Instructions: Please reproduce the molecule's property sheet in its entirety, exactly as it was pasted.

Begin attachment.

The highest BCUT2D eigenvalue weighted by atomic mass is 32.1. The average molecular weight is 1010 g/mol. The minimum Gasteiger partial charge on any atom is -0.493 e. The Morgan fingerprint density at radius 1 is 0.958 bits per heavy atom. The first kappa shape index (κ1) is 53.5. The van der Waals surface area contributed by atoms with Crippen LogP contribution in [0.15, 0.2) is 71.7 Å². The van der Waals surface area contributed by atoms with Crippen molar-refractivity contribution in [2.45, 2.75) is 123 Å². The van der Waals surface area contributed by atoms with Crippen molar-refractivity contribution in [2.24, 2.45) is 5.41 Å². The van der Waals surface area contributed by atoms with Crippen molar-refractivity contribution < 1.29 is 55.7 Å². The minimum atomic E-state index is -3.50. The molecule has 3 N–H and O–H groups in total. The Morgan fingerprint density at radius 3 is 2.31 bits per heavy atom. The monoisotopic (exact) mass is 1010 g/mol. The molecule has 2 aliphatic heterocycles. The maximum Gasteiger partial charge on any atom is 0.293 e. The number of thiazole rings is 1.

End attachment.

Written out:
The highest BCUT2D eigenvalue weighted by atomic mass is 32.1. The average molecular weight is 1010 g/mol. The minimum Gasteiger partial charge on any atom is -0.493 e. The Morgan fingerprint density at radius 1 is 0.958 bits per heavy atom. The first kappa shape index (κ1) is 53.5. The van der Waals surface area contributed by atoms with Crippen LogP contribution in [0.15, 0.2) is 71.7 Å². The van der Waals surface area contributed by atoms with Crippen molar-refractivity contribution in [2.45, 2.75) is 123 Å². The van der Waals surface area contributed by atoms with Crippen molar-refractivity contribution in [2.24, 2.45) is 5.41 Å². The van der Waals surface area contributed by atoms with Crippen molar-refractivity contribution < 1.29 is 55.7 Å². The minimum atomic E-state index is -3.50. The molecule has 3 N–H and O–H groups in total. The Morgan fingerprint density at radius 3 is 2.31 bits per heavy atom. The monoisotopic (exact) mass is 1010 g/mol. The molecule has 2 aliphatic heterocycles. The maximum Gasteiger partial charge on any atom is 0.293 e. The number of thiazole rings is 1.